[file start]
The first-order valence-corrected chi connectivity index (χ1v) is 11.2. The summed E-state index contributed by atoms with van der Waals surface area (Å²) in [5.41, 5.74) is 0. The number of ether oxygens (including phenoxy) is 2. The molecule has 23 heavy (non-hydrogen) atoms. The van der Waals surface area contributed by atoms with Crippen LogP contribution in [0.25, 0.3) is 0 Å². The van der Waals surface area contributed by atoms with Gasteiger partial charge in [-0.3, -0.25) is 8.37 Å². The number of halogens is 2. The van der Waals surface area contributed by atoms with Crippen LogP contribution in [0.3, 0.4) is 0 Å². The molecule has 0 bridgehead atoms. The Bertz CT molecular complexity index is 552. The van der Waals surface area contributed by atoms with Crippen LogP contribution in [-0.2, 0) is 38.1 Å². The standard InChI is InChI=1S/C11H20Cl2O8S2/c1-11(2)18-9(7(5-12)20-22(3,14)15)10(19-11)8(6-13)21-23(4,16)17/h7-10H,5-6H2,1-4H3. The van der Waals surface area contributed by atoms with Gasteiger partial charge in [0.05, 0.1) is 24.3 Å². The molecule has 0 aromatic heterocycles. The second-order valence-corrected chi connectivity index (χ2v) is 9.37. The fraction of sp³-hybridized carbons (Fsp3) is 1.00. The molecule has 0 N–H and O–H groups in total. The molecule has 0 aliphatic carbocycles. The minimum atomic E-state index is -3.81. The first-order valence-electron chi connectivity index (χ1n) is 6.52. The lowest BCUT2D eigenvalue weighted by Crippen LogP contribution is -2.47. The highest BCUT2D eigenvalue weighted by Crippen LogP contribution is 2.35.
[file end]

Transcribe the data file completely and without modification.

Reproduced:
The first-order valence-corrected chi connectivity index (χ1v) is 11.2. The summed E-state index contributed by atoms with van der Waals surface area (Å²) in [5.41, 5.74) is 0. The number of ether oxygens (including phenoxy) is 2. The molecule has 23 heavy (non-hydrogen) atoms. The van der Waals surface area contributed by atoms with Crippen LogP contribution in [0.25, 0.3) is 0 Å². The van der Waals surface area contributed by atoms with Gasteiger partial charge in [-0.3, -0.25) is 8.37 Å². The number of halogens is 2. The van der Waals surface area contributed by atoms with Crippen LogP contribution in [0.3, 0.4) is 0 Å². The molecule has 0 bridgehead atoms. The Bertz CT molecular complexity index is 552. The van der Waals surface area contributed by atoms with Crippen LogP contribution in [-0.2, 0) is 38.1 Å². The standard InChI is InChI=1S/C11H20Cl2O8S2/c1-11(2)18-9(7(5-12)20-22(3,14)15)10(19-11)8(6-13)21-23(4,16)17/h7-10H,5-6H2,1-4H3. The van der Waals surface area contributed by atoms with Gasteiger partial charge in [0.05, 0.1) is 24.3 Å². The molecule has 0 aromatic heterocycles. The second-order valence-corrected chi connectivity index (χ2v) is 9.37. The fraction of sp³-hybridized carbons (Fsp3) is 1.00. The molecule has 0 N–H and O–H groups in total. The molecule has 0 aliphatic carbocycles. The minimum atomic E-state index is -3.81. The first-order valence-electron chi connectivity index (χ1n) is 6.52. The lowest BCUT2D eigenvalue weighted by Crippen LogP contribution is -2.47. The highest BCUT2D eigenvalue weighted by Crippen LogP contribution is 2.35.